The Vice Chancellor also rejected challenges to the adequacy of Old Match’s proxy disclosures. The most interesting of these was a claim that the proxy statement was misleading because it didn’t disclose that the “real” reason for certain governance changes was to protect New IAC from adverse tax consequences, not to protect New Match’s stockholders. Noting that the proxy described the board’s reasons for structuring the transaction as it did and described the governance changes as being “defensive anti-takeover measures to prevent a change of control,” VC Zurn rejected the plaintiffs’ claim that further disclosure about the board’s motivation for implementing them was required:

This Court has long rejected arguments that disclosures are materially misleading because “they fail to disclose [the] real reason” behind board action because “as a general rule, proxy materials are not required to state ‘opinions or possibilities, legal theories or plaintiff’s characterization of the facts.’” “[D]isclosures relating to the Board’s subjective motivation or opinions are not per se material, as long as the Board fully and accurately discloses the facts material to the transaction.” “Put more simply, asking ‘why’ does not state a meritorious disclosure claim under our law.”

John Jenkins

September 7, 2022

Universal Proxy: A Roundup of Recent Commentary

Over the past several weeks, there’s been a lot of interesting commentary on some of the implications of the SEC’s universal proxy rules.  Here are some of the highlights:

– Should you amend your bylaws to address universal proxy? This Hunton Andrews Kurth memo says the answer is “yes” and provides details on what companies should consider addressing. Here’s an excerpt from the intro:

Companies should consider whether to amend their bylaws in connection with the SEC’s new universal proxy rule, which will be effective for shareholder meetings to be held after August 31, 2022. Although new Rule 14a-19 contains certain requirements for a dissident shareholder to conduct a proxy contest, the rule also reinforces the importance of complying with the corporation’s organizational documents.

In addition, most commentators expect that the universal proxy rule will lead to more proxy contests both from traditional activist hedge funds and potentially a new breed of activists who have not previously pursued board representation. It will be important, therefore, for public companies to maintain state-of-the-art advance notice bylaws to ensure an orderly nomination and election process, and to make sure that a dissident’s interests are fully disclosed to the corporation and its other stockholders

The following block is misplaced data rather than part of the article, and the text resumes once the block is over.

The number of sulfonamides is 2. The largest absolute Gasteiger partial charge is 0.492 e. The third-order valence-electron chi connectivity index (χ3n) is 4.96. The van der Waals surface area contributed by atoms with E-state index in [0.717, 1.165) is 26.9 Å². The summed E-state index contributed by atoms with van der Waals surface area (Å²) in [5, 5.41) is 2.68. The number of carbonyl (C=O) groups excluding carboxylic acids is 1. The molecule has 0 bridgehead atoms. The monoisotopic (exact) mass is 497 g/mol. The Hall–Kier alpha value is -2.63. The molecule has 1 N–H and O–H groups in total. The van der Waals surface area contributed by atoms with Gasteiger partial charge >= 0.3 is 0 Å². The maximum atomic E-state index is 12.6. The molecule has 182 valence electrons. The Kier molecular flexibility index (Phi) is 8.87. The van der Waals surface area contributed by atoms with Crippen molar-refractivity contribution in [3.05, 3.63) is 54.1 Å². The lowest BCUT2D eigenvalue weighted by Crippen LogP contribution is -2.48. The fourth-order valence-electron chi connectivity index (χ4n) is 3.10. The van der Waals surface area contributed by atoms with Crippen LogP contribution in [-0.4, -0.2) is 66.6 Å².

– Why did the Staff issue a CDI (#139.01) clarifying that a dissident couldn’t include the names of more nominees than it intended to run in its Rule 14a-19(b) notice? This Gibson Dunn blog provides the answer:

We understand the Staff’s guidance on this issue is primarily directed at the frowned-upon practice engaged in by certain dissident shareholders who list more nominees than there are open seats for election.  In such cases the dissident shareholders place brackets around the names of all their nominees at the early stages, only to finalize their list of nominees (with brackets removed) when filing a definitive proxy statement.  This interpretive guidance is intended to restrict such gamesmanship engaged in by dissidents.

– Sidley recently launched its own “Universal Proxy Card Resource Center” that provides links to the SEC’s adopting release, guidance and related materials, as well as selected comment letters and other resource materials.  Sidley appears to be the first law firm that’s put together something like this, but I doubt it will be the last.  Don’t forget Michael Levin’s if you’re looking for universal proxy resources.

– I recently blogged about what ISS had to say on universal proxy.  Now, Glass Lewis has weighed in via its blog. Here’s an excerpt:

For our part, we do not expect our overall approach in evaluating proxy contests to change under the universal proxy card system. We would also note that these are not entirely uncharted waters – universal proxy cards are utilized in certain markets outside the United States, including limited use in North America in the past.

All that being said, in order to support any dissident nominee in a proxy contest, we still require the activist to make a compelling case for change and to nominate qualified, unconflicted director candidates who seem better suited to address deficiencies or to facilitate a superior outcome for shareholders. In short, the hurdles we believe an activist must clear in order to win board representation will not be lower under a universal proxy card system.